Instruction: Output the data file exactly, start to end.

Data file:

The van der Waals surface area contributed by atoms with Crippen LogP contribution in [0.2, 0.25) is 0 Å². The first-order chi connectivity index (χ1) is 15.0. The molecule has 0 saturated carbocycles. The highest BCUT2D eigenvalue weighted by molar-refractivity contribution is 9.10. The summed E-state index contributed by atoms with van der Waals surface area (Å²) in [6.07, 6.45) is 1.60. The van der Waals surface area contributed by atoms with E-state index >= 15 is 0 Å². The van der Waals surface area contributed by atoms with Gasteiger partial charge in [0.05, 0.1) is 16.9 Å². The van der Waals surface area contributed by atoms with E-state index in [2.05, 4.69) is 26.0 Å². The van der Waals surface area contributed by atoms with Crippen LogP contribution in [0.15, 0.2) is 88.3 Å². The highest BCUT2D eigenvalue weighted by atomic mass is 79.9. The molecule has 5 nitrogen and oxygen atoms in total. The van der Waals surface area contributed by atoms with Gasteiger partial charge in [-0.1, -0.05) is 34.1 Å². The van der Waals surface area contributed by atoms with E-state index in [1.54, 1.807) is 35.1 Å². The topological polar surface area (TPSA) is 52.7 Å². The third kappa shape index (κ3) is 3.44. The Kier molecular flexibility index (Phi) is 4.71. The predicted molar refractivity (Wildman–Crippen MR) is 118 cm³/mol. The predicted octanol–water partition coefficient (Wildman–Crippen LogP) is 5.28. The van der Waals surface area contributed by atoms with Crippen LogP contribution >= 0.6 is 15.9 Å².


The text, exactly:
The van der Waals surface area contributed by atoms with Crippen LogP contribution in [0.2, 0.25) is 0 Å². The first-order chi connectivity index (χ1) is 15.0. The molecule has 0 saturated carbocycles. The highest BCUT2D eigenvalue weighted by molar-refractivity contribution is 9.10. The summed E-state index contributed by atoms with van der Waals surface area (Å²) in [6.07, 6.45) is 1.60. The van der Waals surface area contributed by atoms with E-state index >= 15 is 0 Å². The van der Waals surface area contributed by atoms with Gasteiger partial charge in [0.05, 0.1) is 16.9 Å². The van der Waals surface area contributed by atoms with E-state index in [2.05, 4.69) is 26.0 Å². The van der Waals surface area contributed by atoms with Crippen LogP contribution in [0.15, 0.2) is 88.3 Å². The highest BCUT2D eigenvalue weighted by atomic mass is 79.9. The molecule has 5 nitrogen and oxygen atoms in total. The van der Waals surface area contributed by atoms with Gasteiger partial charge in [-0.1, -0.05) is 34.1 Å². The van der Waals surface area contributed by atoms with E-state index in [1.54, 1.807) is 35.1 Å². The topological polar surface area (TPSA) is 52.7 Å². The third kappa shape index (κ3) is 3.44. The Kier molecular flexibility index (Phi) is 4.71. The predicted molar refractivity (Wildman–Crippen MR) is 118 cm³/mol. The predicted octanol–water partition coefficient (Wildman–Crippen LogP) is 5.28. The van der Waals surface area contributed by atoms with Crippen LogP contribution >= 0.6 is 15.9 Å².